In a press release published on August 16, 2018, the industry association European Bioplastics (EUBP) informed about a recent scientific study showing that “soil microorganisms metabolically utilized the carbon in the PBAT polymer both for energy production and also to build up microbial biomass.” Researchers from ETH Zurich, Switzerland, the University of Vienna, Austria, and the Swiss Federal Institute of Aquatic Science and Technology (Eawag), used the fossil-based, biodegradable polymer polybutylene adipate terephthalate (PBAT) and “successfully demonstrate[d] where the carbon of a polymer ends up and that a plastic material is effectively biodegrading in soils,” EUBP reported. The study was published on July 25, 2018, in the peer-reviewed journal Science Advances.

PBAT is used for products such as compostable bio-waste bags and soil-biodegradable mulch films, EUBP explained. Hasso von Pogrell, managing director of EUBP, stated: “This clarifies that nothing remains after biodegradation besides water, CO2 and biomass.” He further added: “With this study, two concerns that are constantly being raised about biodegradable plastics have been rebutted – the doubt that microorganisms fully metabolize certified biodegradable plastics and the concern that the oil-based part of the polymer will not biodegrade completely.”

The researchers remained more cautious about their results. “Unfortunately, there is no reason to cheer as of yet: We’re still far from resolving the global environmental problem of plastic pollution,” stated Michael Sander, co-author of the study, in the press release of ETH Zurich. “As we have demonstrated, there is hope for our soils in the form of biodegradable polymers,” he added. However, “[t]he results from soils should . . . not be directly transferred to other natural environments,” he stressed, explaining that “[f]or instance, biodegradation of polymers in seawater might be considerably slower, because the conditions there are different and so are the microbial communities.”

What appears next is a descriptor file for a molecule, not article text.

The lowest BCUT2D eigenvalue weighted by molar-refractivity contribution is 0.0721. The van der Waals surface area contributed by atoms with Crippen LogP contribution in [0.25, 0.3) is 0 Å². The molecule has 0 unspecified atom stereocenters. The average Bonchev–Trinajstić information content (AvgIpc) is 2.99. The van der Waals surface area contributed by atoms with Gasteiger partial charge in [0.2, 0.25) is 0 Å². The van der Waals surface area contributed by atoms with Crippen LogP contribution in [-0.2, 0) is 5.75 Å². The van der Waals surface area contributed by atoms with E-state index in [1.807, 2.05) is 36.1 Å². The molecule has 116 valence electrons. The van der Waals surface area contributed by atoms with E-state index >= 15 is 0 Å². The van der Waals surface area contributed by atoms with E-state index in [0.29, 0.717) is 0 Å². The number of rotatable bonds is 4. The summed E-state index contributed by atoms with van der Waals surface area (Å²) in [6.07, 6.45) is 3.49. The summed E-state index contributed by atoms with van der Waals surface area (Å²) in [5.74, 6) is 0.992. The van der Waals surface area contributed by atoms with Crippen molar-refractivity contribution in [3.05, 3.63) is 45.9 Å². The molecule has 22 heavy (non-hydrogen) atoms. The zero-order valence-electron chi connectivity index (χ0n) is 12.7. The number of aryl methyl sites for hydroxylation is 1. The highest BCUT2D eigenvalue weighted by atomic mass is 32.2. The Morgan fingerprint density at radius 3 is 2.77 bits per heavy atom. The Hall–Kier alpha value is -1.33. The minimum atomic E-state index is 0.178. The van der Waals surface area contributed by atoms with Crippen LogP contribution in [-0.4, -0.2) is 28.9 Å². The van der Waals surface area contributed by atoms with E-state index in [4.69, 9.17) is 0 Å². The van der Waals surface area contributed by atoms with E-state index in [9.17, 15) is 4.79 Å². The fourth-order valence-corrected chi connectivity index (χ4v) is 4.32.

Read more

European Bioplastics (August 16, 2018). “Microbes fully metabolize biodegradable plastics.

Peter Rüegg (July 25, 2018). “Soil bugs munch on plastics.ETH Zurich News


Zumstein, M. T., et al. (2018). “Biodegradation of synthetic polymers in soils: Tracking carbon into CO2 and microbial biomass.Science Advances (published online July 25, 2018).